A day in the life of… a technology transfer manager

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My name is Tiago Botelho and I currently work at the Innovation Department of IRB Barcelona, Spain as a senior business development manager. I studied Applied Chemistry – Biotechnology in Lisbon, Portugal and since then I have worked in many different scientific areas. Although I love science and technology, I always felt that my future was not in academic research. Therefore, I made a career shift towards business to feed my interest in entrepreneurship.

A typical day might see me…

There is no such thing as a typical day at a technology transfer office (or at least on ours). We are responsible for many different activities, and we work with several projects at the same time. I enjoy it very much as this variety translates into not having two days alike. We do our best to drive scientific results to market and, with this we aim, to improve the quality of life of patients. The revenues that we generate from transferring our technologies to industry we inject back into research, to generate more scientific results – and basically, this is what we call the technology transfer cycle.

My primary role is…

Within this technology transfer cycle, I am responsible for managing the interactions with people from the pharma/biotech industry, as they are our main external clients. This implies that I have to ‘translate’ the message between academic scientists and industry people, who often do not speak the same language. This means understanding the needs and interests of both parties and trying to find possible overlapping opportunities.

Another key area of my work is to detect those scientific results that might have potential to be transferred to industry, evaluate them, and take the pertinent actions to protect them before they become public (for instance, in a presentation at a scientific meeting, in a publication, etc.). For me this is very interesting as it allows me to be around top science in many different areas. For each new project that I scout, I need to have a frequent dialogue with research teams and read a lot on the state of the art to understand the value proposition. As an example, if I spot some results that could be interesting to treat Alzheimer’s disease, I have to read about all possible competitors and understand what the key advantages of our product over such possible competitors are. This is key to convince industry to invest in our project instead of others.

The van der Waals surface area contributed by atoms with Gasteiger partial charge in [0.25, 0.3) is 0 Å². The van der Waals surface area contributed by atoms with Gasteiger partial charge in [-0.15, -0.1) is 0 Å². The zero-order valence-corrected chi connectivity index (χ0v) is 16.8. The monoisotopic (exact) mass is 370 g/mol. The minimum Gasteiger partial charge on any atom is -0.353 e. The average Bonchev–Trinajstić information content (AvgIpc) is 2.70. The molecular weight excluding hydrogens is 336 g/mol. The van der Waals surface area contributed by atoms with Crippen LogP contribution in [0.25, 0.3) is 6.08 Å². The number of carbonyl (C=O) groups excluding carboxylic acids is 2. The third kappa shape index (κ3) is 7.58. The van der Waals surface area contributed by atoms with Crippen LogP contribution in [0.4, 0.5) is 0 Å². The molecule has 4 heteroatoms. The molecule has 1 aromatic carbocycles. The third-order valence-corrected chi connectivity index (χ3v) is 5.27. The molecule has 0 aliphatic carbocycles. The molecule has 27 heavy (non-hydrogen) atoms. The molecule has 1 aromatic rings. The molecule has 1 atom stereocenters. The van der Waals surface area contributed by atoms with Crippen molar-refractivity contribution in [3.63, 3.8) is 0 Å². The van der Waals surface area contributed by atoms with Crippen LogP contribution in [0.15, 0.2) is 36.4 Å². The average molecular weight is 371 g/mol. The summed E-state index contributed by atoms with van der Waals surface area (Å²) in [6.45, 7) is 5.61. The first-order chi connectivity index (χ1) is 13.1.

Another task that I like a lot is to help researchers prepare project applications for proof-of-concept calls. We are responsible for explaining how these projects will create impact in society and to define the roadmap to make such potential impact, a reality.

Sometimes, the best way to drive scientific results to society is to create a spin-off company from the researcher’s institution. When this is the chosen pathway, we try to give all the support needed to the entrepreneurs. This includes diverse task such as advising on the development plan and accompanying entrepreneurs in preparing pitches and meeting investors.

On the other hand, we have to valuate (to determine the value and put a “price tag” on it) the technology to prepare a fair license deal. This should be profitable to the institution but also be flexible enough to allow the company to grow by exploiting this technology.

My role also involves training our research community in both hard and soft skills related to entrepreneurship and some mentoring, as many PhD students who feel like pursuing careers out of academia come to us for some tips.

My workspace is normally…

My workspace varies from my desk at the office to any place with my laptop. I go to several meetings and trade fairs at various locations, which means that I can do my job remotely. This was quite an advantage during the pandemic, as I was quite used to work from other places than the office.

The challenges of my role are…

Like any other professional role, it has downsides. Sometimes it can be hard when you strongly believe that you have a potential game-changing technology in your hands and it is very difficult to transfer it to the market. You are never sure if it was you who did not translate the right message or, for instance, it simply has no market. It is also sad when you see start-ups failing by not getting enough resources to bring their products to the market.

The skills I need at work…

I find that the skills and experience I draw from most in this role are the close contact with top science in different areas, creativity in finding possible marketable applications for scientific results, and the frequent communication with people with very different backgrounds and interests.

Sometimes people ask me if I miss life in the lab. The answer is a clear no. I was lucky because my degree gave me the opportunity to be close to the “other side of science” and discover that there are many different roles that one can play outside academia.

My advice to early-career researchers…

If you are interested in pursuing careers outside academia: try it! Speak with people who have taken this step out of the comfort zone and moved to the other side and ask for advice on the different areas out there. I remember that some of my previous mentees were very surprised when they discovered that most of the skills they developed during their PhD are the same as those requested on many job profiles outside academia, and are just named differently.

Most of all, my advice is to not be afraid of failing and starting over. At least in my perspective, it is better to regret having done something than regret not trying it!


Photo by Kaleidico on Unsplash

Tiago Botelho

Senior BD manager, IRB Barcelona